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Jean Grae

Raised From Musical Roots

Jean Grae was born Tsidi Ibrahim in Capetown, South Africa, in 1976 to Abdullah Ibrahim, a world-renowned jazz pianist, and Sathima Bea Benjamin, a jazz singer. Both of her parents traveled worldwide, performing with legends such as bandleader Duke Ellington. Regardless of their musical stature, Ibrahim and Benjamin were blacks during the dawning of apartheid in South Africa, and therefore second-class citizens. In protest, they joined the African National Congress (ANC)—the anti-apartheid party led by Nelson Mandela—but when the ANC was legally banned in 1960, the Ibrahims found themselves facing possible arrest. As oppression increased, they decided to go into exile.

Grae and her family arrived in New York City in 1977. The Ibrahim household became a destination for both exiled South Africans and worldclass musicians. "I grew up in a home full of music," Grae recalled on her Web site. As independent artists, both Ibrahim and Benjamin struggled to stay true to their musical identities while forging careers. "I remember [my mother] doing her press kits and taking me around to the pressing plants to press up her own records and start her own label, to be independent and make the music she wanted to do," Grae told Jive Magazine.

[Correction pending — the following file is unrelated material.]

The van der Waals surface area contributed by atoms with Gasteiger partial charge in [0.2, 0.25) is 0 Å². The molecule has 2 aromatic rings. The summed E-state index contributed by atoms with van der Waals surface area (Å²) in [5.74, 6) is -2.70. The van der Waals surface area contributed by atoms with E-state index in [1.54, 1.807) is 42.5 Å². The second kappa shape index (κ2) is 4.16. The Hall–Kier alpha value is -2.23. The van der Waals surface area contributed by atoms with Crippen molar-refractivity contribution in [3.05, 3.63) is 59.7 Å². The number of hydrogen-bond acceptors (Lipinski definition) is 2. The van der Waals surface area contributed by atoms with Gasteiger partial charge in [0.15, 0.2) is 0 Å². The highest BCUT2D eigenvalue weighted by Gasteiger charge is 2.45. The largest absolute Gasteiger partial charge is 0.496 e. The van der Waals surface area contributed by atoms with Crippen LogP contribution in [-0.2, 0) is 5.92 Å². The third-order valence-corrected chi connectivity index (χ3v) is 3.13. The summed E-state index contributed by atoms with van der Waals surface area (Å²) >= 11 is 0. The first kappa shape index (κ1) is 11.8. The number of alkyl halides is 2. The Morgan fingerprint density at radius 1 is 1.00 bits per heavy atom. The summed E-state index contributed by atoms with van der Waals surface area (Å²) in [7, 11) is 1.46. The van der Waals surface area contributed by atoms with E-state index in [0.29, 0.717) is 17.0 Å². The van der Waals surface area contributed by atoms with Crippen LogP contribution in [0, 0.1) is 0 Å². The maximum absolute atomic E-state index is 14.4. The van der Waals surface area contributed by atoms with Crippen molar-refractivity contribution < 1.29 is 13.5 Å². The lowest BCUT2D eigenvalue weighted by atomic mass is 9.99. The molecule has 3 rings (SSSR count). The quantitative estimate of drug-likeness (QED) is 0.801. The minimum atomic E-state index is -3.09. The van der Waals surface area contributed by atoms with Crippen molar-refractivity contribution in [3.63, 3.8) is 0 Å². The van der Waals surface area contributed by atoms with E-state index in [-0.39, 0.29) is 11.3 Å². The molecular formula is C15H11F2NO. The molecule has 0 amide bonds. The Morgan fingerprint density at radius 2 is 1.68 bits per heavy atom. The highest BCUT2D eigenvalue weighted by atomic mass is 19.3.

Grae's mother taught her to read by the age of three, setting off a life-long love of reading and writing. The cover photo for Grae's 2004 album, This Week, featured her surrounded by books, writing. Grae also began dance classes at a very young age. At 13, she became the youngest dancer ever to earn a spot with the Alvin Ailey Repertory Ensemble, the second company of the famed modern dance company, the Alvin Ailey American Dance Theatre. Meanwhile, Grae excelled in school, soaring through an advanced junior high program and landing in the LaGuardia School of the Arts as a vocal major where she learned to read and arrange music. By the age of 16, she felt she had learned enough and, with her mother's support, she dropped out. After earning a GED, she took a six-month music engineering course and then enrolled in New York University as a music business major. After two months, Grae quit, telling herself, "I've lived this all my life...why is my family going to waste the money on this?," she recalled on her Web site.

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Brief BiographiesBiographies: E(mily) R. Frank (1967-) Biography - Personal to Martha Graham (1893–1991) BiographyJean Grae Biography - Raised From Musical Roots, Forged Career Of Cameos, Found Limited Recognition, Maximum Frustration, Poised To Become Future Rap Star - Selected discography